Because SANCMs showed a shift in marker expression toward SAN-TZ cells in SANCMTGFB2 condition, we next asked whether and to what extent the composition of SANCM subpopulations would change in this condition. We performed scRNA-seq of day 19 SANCMTGFB2 cultures and included day 19 SANCM as well as hiPSC-derived atrial cells (ACM) (Devalla et al., 2015; Li et al., 2019) as gene expression characteristics of SAN-TZ cells are expected to overlap with both these cell types. Unsupervised clustering of day 19 cells collected from SANCM, SANCMTGFB2, and ACM identified eight different clusters (Figure 7—figure supplement 1A and B). Based on TNNT2 and ACTN2 expression, non-cardiomyocyte clusters were excluded (Figure 7—figure supplement 1C), which resulted in a total of five cardiomyocyte clusters (Figure 7A). Based on the expression profiles (Figure 7A), we determined that cluster 0 contains atrial cardiomyocytes and cluster 1 is composed of pacemaker cells. Furthermore, cluster 3 consisted of sinus venosus-like cells. The identity of cluster 4 could not be discerned but the expression of IRX5 suggests these are a subpopulation of atrial cells as reported in vivo (Bosse et al., 2000; Gaborit et al., 2012). Lastly, cluster 2 expressed several atrial genes such as NKX2-5, NPPA, HAMP (Figure 7—figure supplement 1D), but also shared similarities with pacemaker cells in cluster 1 (Figure 7—figure supplement 1E). In addition, this cluster expressed CPNE5 suggesting that they are transitional cells (Goodyer et al., 2019; Figure 7—figure supplement 1D).

Figure 7 with 1 supplement see all
TGFβ signaling promotes differentiation toward sinoatrial node (SAN)-TZ cells.

(A) Uniform manifold approximation and projection (UMAP) representation of single cell transcriptomes of cardiomyocyte clusters derived from SANCM, SANCMTGFB2, and ACM differentiation at day 19. (B) Heatmap depicting the top 10 differentially expressed genes in each cluster. (C) UMAP showing the distribution of cells from different conditions in clusters 0–4. (D) UMAP highlighting previously annotated SAN subpopulation clusters (SAN-TZ, SAN-head, and SAN-tail) (Figure 3) in the cluster analysis comparing SANCM, SANCMTGFB2, and ACM. (E) Representative traces of spontaneous APs of day 19 SANCM (black) and SANCMTGFB2 (green). (F–G) Cycle length and MDP (F), Vmax, APA, and APD20, APD50, and APD90 (G) of SANCM and SANCMTGFB2 at day 19 of differentiation. N=6–8 cells. Error bars, s.e.m. Mann-Whitney U test: p<0.05 (*), p<0.005 (**), p<0.0001 (****). MDP, maximal diastolic potential; APA, action potential amplitude; Vmax, upstroke velocity; APD20, APD50, APD90, AP duration at 20%, 50%, 90% repolarization, respectively. Also see Figure 7—figure supplement 1 and related source data file Figure 7—source data 1.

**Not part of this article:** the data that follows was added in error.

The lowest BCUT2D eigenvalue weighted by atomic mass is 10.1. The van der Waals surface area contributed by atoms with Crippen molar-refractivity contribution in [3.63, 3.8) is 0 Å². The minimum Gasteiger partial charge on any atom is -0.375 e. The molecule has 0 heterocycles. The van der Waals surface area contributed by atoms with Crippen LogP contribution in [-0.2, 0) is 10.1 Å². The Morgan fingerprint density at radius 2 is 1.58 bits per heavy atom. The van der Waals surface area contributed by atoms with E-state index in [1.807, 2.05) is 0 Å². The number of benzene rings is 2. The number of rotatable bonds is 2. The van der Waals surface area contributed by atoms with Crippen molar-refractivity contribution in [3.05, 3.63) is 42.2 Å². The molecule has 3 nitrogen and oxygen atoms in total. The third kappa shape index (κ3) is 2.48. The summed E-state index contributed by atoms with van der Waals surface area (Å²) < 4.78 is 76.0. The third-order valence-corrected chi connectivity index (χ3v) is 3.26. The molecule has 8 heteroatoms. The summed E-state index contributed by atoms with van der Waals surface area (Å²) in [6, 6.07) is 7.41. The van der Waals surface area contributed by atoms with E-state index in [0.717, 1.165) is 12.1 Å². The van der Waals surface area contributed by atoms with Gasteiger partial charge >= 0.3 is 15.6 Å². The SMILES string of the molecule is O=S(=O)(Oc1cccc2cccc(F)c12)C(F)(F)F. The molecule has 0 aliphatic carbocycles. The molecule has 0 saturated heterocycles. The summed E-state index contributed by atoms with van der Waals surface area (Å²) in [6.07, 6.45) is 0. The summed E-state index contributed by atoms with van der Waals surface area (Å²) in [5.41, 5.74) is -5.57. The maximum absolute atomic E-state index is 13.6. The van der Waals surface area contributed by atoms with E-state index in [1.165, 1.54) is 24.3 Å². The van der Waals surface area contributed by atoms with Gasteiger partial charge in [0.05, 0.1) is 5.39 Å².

Figure 7—source data 1

Active TGFβ signaling promotes SAN-TZ cell differentiation.

https://cdn.elifesciences.org/articles/76781/elife-76781-fig7-data1-v1.xlsx

Next, we assessed the origin of cells present in the five clusters (Figure 7A). Cells from SANCM differentiations were present in cluster 1 (pacemaker cells) and cluster 2 (transitional cells), and cells from ACM differentiations were present in cluster 0 (atrial cells) and cluster 2 (transitional cells). Consistent with the expression analysis (Figure 6D and E and Supplementary file 5), cells from SANCMTGFB2 were present mainly in cluster 2 containing transitional cells. In order to identify which SANCM subpopulations are present in cluster 2, we highlighted the cells previously annotated as SAN-head, SAN-tail, and SAN-TZ in Figure 3 in the cluster analysis comparing SANCM, SANCMTGFB2, and ACM (Figure 7D). This visualization confirmed that SAN-TZ cells and SANCMTGFB2 cells clustered together in cluster 2, whereas SAN-head and SAN-tail cells independently formed cluster 1 (Figure 7D). In essence, TGFB2 supplementation during SANCM differentiation steers cells toward a transitional phenotype distinct from SAN-head, SAN-tail, and atrial cardiomyocytes.